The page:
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Just finished the book. The amazing Sam Harris has yet again provided his unique insight into Morality, Religion, and Science. While this book is less about Religion, it is never too far away from his argument. You do not need Religion to be moral. We can not be afraid to admit that Science can provide a moral compass. We have become a society that allows any possible belief to be valid and worth discussing and worse, we are so afraid to say something is truly wrong or right. Murder not in self defense is always wrong. Molesting children is always wrong, yet we have a Religious sect in America called the Fundamentalist Latter Day Saints (FLDS) which was run by Warren Jeffs. We can not call this a Religion when they oppress woman, children, molest and engage in sexual intercourse with Children, often discussed murdering people in the name of God if they did not conform to all of the FLDS rules. We can not allow any group to be wrapped under a Religious blanket and be untouchable. The pure scientific method is always looking to search for the truth even if it is answer we do not want to hear. Science does not torture, kill, intimidate people in order to conform to it's world views. All Religions do that to some degree and of course vary widely with regards to that. We do not need Religion to be moral...science can give us moral values as a compass as a baseline. it does not take away from disagreements on many topics and important issues. The thing is we have to move beyond the basic issues of right and wrong, and in Sam's new book we can do that.
Buy this book today and you will not be disappointed (unless you have a very closed mind and then you will be disappointed).
Several experts have warned that higher education is experiencing a bubble, much like the crises that deflated the dot com stocks and housing values over the past two decades. Student loan indebtedness now exceeds a trillion dollars, and the typical college student graduates from school with debts approaching $100,000. If you purchase a $100,000 house, you have 30 years to pay off the mortgage, and in the meantime possess a place to live that has resale potential. That is not the case with student loan debt.
Jeffrey Selingo is editor at large of The Chronicle of Higher Education, and this places him in an ideal position for knowing what is going on in this critical aspect of life for young Americans. Surprisingly, he observes that only one in three college students are "traditional," i.e, in the age bracket of 18 to 24 years old. The vast majority of the students are "working age," trying to obtain additional training or degrees to gain or maintain jobs. Increasingly, courses are taking place online, so students can learn wherever and whenever it is convenient to do so.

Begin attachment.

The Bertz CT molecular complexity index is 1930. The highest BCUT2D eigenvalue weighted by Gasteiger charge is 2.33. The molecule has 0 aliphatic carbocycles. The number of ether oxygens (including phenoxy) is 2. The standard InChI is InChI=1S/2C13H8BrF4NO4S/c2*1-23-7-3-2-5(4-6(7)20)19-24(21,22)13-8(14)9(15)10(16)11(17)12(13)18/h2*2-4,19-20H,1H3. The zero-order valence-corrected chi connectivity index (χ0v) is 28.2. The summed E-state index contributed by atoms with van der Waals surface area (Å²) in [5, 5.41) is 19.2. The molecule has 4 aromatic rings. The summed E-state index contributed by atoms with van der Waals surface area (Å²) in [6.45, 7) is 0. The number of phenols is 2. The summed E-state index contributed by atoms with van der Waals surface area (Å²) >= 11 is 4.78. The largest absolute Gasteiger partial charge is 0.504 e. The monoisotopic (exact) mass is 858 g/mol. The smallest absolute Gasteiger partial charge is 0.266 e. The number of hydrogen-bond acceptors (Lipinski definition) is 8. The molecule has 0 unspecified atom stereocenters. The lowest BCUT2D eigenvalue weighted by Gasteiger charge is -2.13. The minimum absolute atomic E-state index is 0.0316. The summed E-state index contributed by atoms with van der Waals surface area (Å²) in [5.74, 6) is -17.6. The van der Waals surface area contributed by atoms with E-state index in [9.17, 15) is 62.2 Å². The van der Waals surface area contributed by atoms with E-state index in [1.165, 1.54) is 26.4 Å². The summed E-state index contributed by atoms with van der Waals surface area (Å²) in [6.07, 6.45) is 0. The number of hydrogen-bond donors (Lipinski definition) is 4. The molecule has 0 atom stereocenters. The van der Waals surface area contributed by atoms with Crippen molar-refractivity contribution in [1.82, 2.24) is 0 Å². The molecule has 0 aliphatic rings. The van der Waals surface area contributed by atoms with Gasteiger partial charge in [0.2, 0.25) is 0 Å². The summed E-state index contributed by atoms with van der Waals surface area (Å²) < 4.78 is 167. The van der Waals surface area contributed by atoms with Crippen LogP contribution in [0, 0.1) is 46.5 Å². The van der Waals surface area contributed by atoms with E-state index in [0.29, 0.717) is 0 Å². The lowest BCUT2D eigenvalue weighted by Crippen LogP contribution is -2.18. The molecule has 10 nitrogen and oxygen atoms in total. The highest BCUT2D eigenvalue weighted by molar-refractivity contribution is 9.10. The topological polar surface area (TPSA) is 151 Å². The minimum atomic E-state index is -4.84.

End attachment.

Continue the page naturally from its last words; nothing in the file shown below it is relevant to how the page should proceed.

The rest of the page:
Selingo opens his book with the story of Samantha Dietz, a first-generation college student who had earned high honors in high school for academic performance. She received numerous offers for admission to top tier universities. She accepted a generous offer of aid from a university, unaware that the school had a meager 38% graduation rate. Near the end of her first semester, she was notified that state funds had been cut so her costs would go up. This outstanding student decided to drop out of school rather than racking up a mountain of debt.
In order to attract more students (to beef up their bottom line), higher education institutions are spending huge amounts of money for entertainment, housing, restaurants, recreation and even quasi-professional sports franchises. In what way, for instance, does a climbing wall contribute to student learning? Nearby Michigan State University just spent millions of dollars installing a giant video-enhanced scoreboard in their football stadium, and is now planning a $20 million upgrade of the stadium itself. In what way can these expenditures claim to create more capable graduates?
Among the latest trends is the pursuit of medical schools and/or law schools in every major university. In the meantime, existing medical schools are suffering from a lack of funding, and law schools are already producing far more lawyers than the market can absorb.
What are we gaining from all of this spending? In 1995, the United States ranked first in the percentage of adults ages 24 through 36 with college degrees, among the 17 nations of the Organisation for Economic Co-operation and Development. Currently, it has dropped to 12th place in the rankings. Meanwhile, deterioration in standards and grade inflation have rocked almost every university, including Harvard. As a result, college graduates have not demonstrated the knowledge and skills demanded by the Twenty First Century job markets.
Richard Vedder has written that higher education needs to move quickly into online options, or face "creative destruction." Selingo does not necessarily agree with this, although he does see considerable advantage accruing to institutions that expand into this area. Hybrid classes, where students meet face-to-face periodically but do much of the work online, are especially attractive. The author highlights 18 "Colleges of the Future" where institutional leaders are experimenting with new, more efficient and effective, methods for delivering instruction.
Whether or not Higher Education is on a bubble that will burst like the housing market did in 2008 is still an open question. If schools can adapt quickly to reducing costs while improving student outcomes, this painful correction may be avoided. I am not sure I would be willing to bet on it, but Selingo's book should be on the reading list of every legislator and college administrator.